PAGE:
Did You Know You Can Convert Kindle eBooks?

This post will discuss the Kindle eBook format, and the ability to convert and import the said materials into alternative readers such as Voice Dream Reader, iBooks and other reading software. The software required to complete the subsequent instructions is called Calibre, and you will need an additional extension which I have provided a link to.
This post assumes that you already have an account with Amazon, and you are able to download Kindle eBooks without issue. Also, the instructions provided have been verified to be accessible and work on a MacBook, but I cannot guarantee that the said instructions can be replicated on other operating systems such as Windows.

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Conducting Research While Using Assistive Technology… It IS Possible!

In this post I would like to discuss the activity of conducting research on the internet with assistive technology. Researching is an inevitable task when you are in college and/or university. Whether you are attending a class, completing an assignment or preparing for a presentation, you will need to conduct research. There is a specific process to follow when researching, and you can visit this link to find out more about the said process. Gaining access to printed materials is almost unavoidable when you are researching a given topic or subject, but using the previously discussed OCR methods should enable you to access such materials. Also, some college/university library’s offer scanning services for students, and this may be of benefit to you depending on your individual needs. I should point out, your lecturer/teacher will inform you as to how you should carryout research, and they will tell you the best sources from which reliable information can be ascertained. Therefore, this post will be written assuming that you understand the research process.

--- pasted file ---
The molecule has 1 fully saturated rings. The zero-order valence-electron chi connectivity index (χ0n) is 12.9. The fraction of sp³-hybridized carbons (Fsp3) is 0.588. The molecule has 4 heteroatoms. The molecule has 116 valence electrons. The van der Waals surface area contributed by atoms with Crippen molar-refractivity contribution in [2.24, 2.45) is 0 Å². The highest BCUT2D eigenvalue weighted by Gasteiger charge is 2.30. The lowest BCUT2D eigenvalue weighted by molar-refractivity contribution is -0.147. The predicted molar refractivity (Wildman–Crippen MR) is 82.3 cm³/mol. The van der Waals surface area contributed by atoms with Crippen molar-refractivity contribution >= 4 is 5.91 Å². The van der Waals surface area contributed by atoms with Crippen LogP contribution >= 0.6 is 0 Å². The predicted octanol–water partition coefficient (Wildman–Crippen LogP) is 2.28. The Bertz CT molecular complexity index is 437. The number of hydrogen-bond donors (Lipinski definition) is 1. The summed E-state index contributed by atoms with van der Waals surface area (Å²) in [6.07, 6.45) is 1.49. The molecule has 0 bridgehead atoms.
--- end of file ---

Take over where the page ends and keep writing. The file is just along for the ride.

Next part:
This is an image of a magnifying glass which symbolises research.

Magnifying Glass Symbolising Research

Getting the Best Search Results:
Conducting research on the internet is different to searching for things on the internet. For example, if you are given a project based on the climate within a business, and you put the word climate into your favorite search engine the results will not be what you intended to find. Whereas, if you searched for “business” AND “climate”, your results would be much more suited to your area of interest. The use of quotes before and after each word in the previous example, will tell a search engine to only return results which include the terms I have used. The use of such punctuation is explained in more detail at this link. Using the correct Search Operators, Symbols and Punctuation in your searches, can make the research process much more efficient and less time consuming.

Your New Best Friend Google Scholar: